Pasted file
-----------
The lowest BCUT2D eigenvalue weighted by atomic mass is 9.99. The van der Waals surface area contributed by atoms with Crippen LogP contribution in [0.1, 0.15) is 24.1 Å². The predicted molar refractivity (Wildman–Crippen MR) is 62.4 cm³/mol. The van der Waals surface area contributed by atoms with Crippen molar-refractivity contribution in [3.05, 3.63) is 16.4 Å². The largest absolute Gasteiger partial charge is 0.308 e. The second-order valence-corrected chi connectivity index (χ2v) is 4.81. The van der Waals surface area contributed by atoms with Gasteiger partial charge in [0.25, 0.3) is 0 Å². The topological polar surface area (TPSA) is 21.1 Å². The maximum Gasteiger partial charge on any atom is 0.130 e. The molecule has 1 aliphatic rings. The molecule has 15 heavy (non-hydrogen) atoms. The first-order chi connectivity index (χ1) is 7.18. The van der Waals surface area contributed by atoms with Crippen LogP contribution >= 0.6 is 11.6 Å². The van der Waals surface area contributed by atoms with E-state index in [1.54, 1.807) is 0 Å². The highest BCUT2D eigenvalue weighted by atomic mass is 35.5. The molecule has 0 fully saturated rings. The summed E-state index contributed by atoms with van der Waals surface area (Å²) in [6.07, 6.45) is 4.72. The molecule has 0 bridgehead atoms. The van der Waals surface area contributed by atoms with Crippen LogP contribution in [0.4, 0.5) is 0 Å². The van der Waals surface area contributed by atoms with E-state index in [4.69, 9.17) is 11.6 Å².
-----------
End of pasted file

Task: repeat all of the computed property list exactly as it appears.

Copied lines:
The lowest BCUT2D eigenvalue weighted by atomic mass is 9.99. The van der Waals surface area contributed by atoms with Crippen LogP contribution in [0.1, 0.15) is 24.1 Å². The predicted molar refractivity (Wildman–Crippen MR) is 62.4 cm³/mol. The van der Waals surface area contributed by atoms with Crippen molar-refractivity contribution in [3.05, 3.63) is 16.4 Å². The largest absolute Gasteiger partial charge is 0.308 e. The second-order valence-corrected chi connectivity index (χ2v) is 4.81. The van der Waals surface area contributed by atoms with Gasteiger partial charge in [0.25, 0.3) is 0 Å². The topological polar surface area (TPSA) is 21.1 Å². The maximum Gasteiger partial charge on any atom is 0.130 e. The molecule has 1 aliphatic rings. The molecule has 15 heavy (non-hydrogen) atoms. The first-order chi connectivity index (χ1) is 7.18. The van der Waals surface area contributed by atoms with Crippen LogP contribution >= 0.6 is 11.6 Å². The van der Waals surface area contributed by atoms with E-state index in [1.54, 1.807) is 0 Å². The highest BCUT2D eigenvalue weighted by atomic mass is 35.5. The molecule has 0 fully saturated rings. The summed E-state index contributed by atoms with van der Waals surface area (Å²) in [6.07, 6.45) is 4.72. The molecule has 0 bridgehead atoms. The van der Waals surface area contributed by atoms with Crippen LogP contribution in [0.4, 0.5) is 0 Å². The van der Waals surface area contributed by atoms with E-state index in [4.69, 9.17) is 11.6 Å².